- Jun 4, 2014
- Real Name
Yes, it is, and it works well for what it does. However, stacking won’t work with an insect that is moving around, or foliage being moved by wind.Is this not the aim of those who like to stack? And if so, can anyone what m4/3 cameras can do in-camera stacking? It's beginning to interest me a little, too. I keep seeing people who say their images are hand-held stacks and I simply can't imagine how that can be so easy I may have to get more with it.....
I believe all of the cameras have Focus Bracketing, which is the one that I use anyways. With this feature, the camera takes all of the frames and slightly different focus shifts, and you merge them in post with stacking software. I don’t think all of the older cameras have Focus Stacking, which is Olympus’ in-camera stacking feature which produces a merged JPEG. I find that the in-camera merging works pretty well.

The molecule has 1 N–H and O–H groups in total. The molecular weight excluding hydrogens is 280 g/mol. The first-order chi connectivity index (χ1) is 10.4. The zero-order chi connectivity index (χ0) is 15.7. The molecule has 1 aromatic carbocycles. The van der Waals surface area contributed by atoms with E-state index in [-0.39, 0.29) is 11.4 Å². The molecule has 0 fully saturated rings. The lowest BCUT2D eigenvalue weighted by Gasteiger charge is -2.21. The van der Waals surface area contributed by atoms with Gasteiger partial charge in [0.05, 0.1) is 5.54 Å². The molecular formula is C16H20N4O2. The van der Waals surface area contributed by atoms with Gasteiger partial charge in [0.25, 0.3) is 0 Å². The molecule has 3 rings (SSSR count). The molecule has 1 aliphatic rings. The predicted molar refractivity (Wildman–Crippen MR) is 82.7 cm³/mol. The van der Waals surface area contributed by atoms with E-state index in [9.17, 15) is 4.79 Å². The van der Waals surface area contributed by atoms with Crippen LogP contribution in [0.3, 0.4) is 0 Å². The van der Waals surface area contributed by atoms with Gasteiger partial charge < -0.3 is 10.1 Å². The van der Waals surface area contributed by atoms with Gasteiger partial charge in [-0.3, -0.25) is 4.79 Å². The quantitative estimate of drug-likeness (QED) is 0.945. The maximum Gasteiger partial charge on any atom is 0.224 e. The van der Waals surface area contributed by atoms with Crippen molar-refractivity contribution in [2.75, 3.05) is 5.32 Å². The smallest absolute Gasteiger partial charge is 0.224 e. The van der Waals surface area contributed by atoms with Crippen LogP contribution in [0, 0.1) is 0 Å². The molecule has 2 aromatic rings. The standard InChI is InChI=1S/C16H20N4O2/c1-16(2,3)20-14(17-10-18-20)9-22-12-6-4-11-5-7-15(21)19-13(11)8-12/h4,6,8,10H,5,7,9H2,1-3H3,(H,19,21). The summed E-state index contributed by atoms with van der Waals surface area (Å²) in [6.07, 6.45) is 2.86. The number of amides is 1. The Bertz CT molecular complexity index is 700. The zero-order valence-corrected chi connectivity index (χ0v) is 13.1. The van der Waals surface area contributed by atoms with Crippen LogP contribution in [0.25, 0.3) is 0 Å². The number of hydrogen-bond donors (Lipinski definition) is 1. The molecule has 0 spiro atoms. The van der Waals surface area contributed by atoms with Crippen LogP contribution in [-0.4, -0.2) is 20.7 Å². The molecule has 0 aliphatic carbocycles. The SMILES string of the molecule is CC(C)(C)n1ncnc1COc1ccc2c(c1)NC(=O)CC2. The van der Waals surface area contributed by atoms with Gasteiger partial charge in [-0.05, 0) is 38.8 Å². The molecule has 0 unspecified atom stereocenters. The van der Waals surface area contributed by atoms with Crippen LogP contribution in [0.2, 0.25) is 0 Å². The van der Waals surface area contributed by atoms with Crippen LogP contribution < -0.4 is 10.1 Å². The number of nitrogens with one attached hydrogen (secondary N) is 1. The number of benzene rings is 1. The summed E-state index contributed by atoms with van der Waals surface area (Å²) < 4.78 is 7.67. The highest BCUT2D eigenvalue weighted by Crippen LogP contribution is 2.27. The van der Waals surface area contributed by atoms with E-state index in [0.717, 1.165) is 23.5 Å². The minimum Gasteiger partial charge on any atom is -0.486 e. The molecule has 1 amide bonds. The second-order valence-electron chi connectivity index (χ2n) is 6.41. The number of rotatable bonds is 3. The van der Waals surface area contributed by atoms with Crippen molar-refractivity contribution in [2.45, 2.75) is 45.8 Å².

Focus bracketing gives you control over both the interval shifted and the number of frames taken, up to 999. Focus stacking also lets you control the interval but allows far fewer frames (16 or so, IIRC). One other difference between focus bracketing and focus stacking is where the initial aim point starts. With focus bracketing, it is on the closest front edge of the subject. With focus stacking it’s somewhere about a third of the way into the subject. I prefer Focus Bracketing for macro, but sometimes I use Focus Stacking for landscapes. Either will work.